KM: I very much wanted to create a record that could hold up to live touring. It’s a very expensive business, to recruit a team of players to re-create the sound of the recordings. Besides, maybe you can replicate some but you can’t get THAT complete .

So in order to loosen it up a little and allow it be more stage-worthy, I concentrated on less self-absorbed songwriting. Not suffocating the songs with one-dimensional chord structures. Giving players freedom to tweak the lines somewhat.

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The pristine vocals and layers of celestial harmonies dotted all over ‘Romola’ is one of the album’s great hallmarks. Can you please discuss this aspect of the music? Would the lyrics of the songs come after the tracks are laid down, or before?

KM: Well that’s a first! Never thought my vocals would be complimented. All the songs were written in a different pattern, or process. No two the same.

Everything has it’s place.

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The title-track is one of the album’s highlights and serves the album’s vital pulse, especially as ‘Romola’ is present in three distinct parts. Can you talk me through how this particular track evolved into its various incarnations? I think this track alone reflects the highly imaginative quality of ‘Romola’ where new dimensions are ceaselessly added.

KM: There are two stories. The before (Romola pts. 1 & 2) and the aftermath (Part 3). I don’t really like explaining the content of the stories in detail, as I think it takes away from what may appeal to the listener. The mood swings can be easily heard through the fluxuating styles of music. This album is, itself, volatile and all 3 parts of Romola serve to almost confound on approach.

I’ve been told they are very easy listening melodies but if you listen to the lyric content, you may think again.

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‘Autumn’s Children’ is an utterly beautiful ambient cut, particularly the strings on the closing section. Can you recount for me writing this particular piece of music? 

KM: I can. It was one of the first songs I ever wrote. Yes, Autumn’s Children was one of the tracks that nearly went into the great big power surge abyss. Never to return. I re-wrote it and decided to leave out the original vocal sample, which was narrated by my 5-year-old (at the time) nephew. It was written during a period where I was slightly cut off from the social aspects in my life.

Surrounded by animals and yet immersed in this very personal journey, to try and understand the human template, as my father became very ill. More juxtaposition but this time as a personal experience.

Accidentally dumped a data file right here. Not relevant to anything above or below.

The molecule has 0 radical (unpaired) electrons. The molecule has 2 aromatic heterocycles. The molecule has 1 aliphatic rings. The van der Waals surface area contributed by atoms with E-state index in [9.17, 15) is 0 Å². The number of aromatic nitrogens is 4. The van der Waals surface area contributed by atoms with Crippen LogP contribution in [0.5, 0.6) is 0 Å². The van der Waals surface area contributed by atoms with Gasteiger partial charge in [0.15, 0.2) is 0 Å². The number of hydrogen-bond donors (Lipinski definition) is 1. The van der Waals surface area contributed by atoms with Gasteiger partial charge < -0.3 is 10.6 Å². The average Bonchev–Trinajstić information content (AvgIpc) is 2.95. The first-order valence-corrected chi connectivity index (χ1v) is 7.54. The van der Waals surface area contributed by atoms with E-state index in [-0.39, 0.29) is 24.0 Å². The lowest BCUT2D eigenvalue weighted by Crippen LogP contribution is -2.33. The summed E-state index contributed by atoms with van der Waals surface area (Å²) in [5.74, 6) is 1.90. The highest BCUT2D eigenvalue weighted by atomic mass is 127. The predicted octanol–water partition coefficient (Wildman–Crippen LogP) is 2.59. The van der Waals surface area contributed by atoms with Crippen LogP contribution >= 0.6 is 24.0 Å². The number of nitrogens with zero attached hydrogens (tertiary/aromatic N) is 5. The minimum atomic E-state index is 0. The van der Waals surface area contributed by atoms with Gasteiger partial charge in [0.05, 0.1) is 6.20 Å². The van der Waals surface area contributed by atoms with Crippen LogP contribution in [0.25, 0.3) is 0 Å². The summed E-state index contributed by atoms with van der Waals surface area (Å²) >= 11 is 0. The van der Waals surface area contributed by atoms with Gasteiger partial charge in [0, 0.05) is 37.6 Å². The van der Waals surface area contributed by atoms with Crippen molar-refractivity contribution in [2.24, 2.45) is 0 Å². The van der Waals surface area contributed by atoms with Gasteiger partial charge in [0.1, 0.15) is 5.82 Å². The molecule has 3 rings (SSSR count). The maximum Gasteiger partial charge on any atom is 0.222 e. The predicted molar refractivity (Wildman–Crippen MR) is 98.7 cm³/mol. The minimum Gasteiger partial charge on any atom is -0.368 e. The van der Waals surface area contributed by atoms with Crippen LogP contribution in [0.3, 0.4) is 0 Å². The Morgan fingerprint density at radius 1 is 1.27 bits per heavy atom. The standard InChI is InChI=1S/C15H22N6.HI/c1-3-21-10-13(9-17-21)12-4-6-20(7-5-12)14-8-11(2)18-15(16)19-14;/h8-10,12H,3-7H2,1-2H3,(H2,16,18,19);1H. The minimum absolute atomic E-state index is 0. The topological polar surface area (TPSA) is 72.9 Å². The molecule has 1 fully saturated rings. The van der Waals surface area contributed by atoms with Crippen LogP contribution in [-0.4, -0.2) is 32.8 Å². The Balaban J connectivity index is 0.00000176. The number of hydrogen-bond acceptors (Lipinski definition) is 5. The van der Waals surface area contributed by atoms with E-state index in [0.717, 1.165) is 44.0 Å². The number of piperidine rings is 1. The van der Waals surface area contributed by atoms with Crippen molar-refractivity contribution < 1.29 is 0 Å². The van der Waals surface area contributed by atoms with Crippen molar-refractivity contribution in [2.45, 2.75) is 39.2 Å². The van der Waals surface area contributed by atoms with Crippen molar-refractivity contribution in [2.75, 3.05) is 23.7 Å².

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Having already played various shows this summer, what tours are planned for you next, Keith? In terms of the live set-up, I recall you mentioned the difficulties of replicating your sound to the live setting in the past. What does the live set-up comprise of for the ‘Romola’ tour?

KM: At the moment, I am working with some great people, in order to build on the live shows. As I have begun to get back into the world of gigging and attending gigs, I have met such like-minded and wonderfully honest folk, with a refreshing candor. It’s good to know where you stand in this game. ‘The business’ is a sprint at times. Timing is very important and especially when you are working with several projects and people.

Playing at a lot of the summer festivals this year (Electric Picnic, Stendhal, Castlepalooza, to name but a few) really opened my eyes to how things are rapidly changing for touring musicians. It’s a lot more difficult for original music to ‘travel’! There are some great people to deal with but I still get the invites to play somewhere for no fee and no expenses whatsoever. That is pretty impossible to do, as anybody will tell you. It’s even more daunting when you wish to ask fellow musicians to play for peanuts.

Trying to balance life outside of the music world with playing live can be a little tricky, especially as I have a full live band playing with me.

I am lining up possible tours with some very good acts and I will be gigging as much as it’s feasible.

But hey, as I said, if it became like a ‘nine to fiver’ slog, I’d hang up my dialling wand!

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SlowPlaceLikeHome plays St. Anne’s Church in his hometown Ballyshannon, on November 7th, along with support from Ryan Vail and guests. BBC’s Stephen McCauley will compere the event.

‘Romola’ is available from all good independent music stores now.

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http://www.slowplacelikehome.com/

https://www.facebook.com/SlowPlaceLikeHome

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Written by markcarry

September 30, 2014 at 11:55 am

Ten Mile Stereo

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SlowPlaceLikeHome ‘Cathleen’s Fall’
Taken from the forthcoming ‘Ramola’ record which is due for release in March 2013 which will undoubtedly appear on every end of year list come year’s end. Mr. Mannion can do no wrong.


Matthew E. White ‘Big Inner’ (Domino)
‘Big Inner’ has been earning incredible praise from all media sources, and it’s clear why. The seven gorgeous tracks are soulful, moving and genuinely original. Closer ‘Brazos’ is one of the most sublime tracks of the year so far.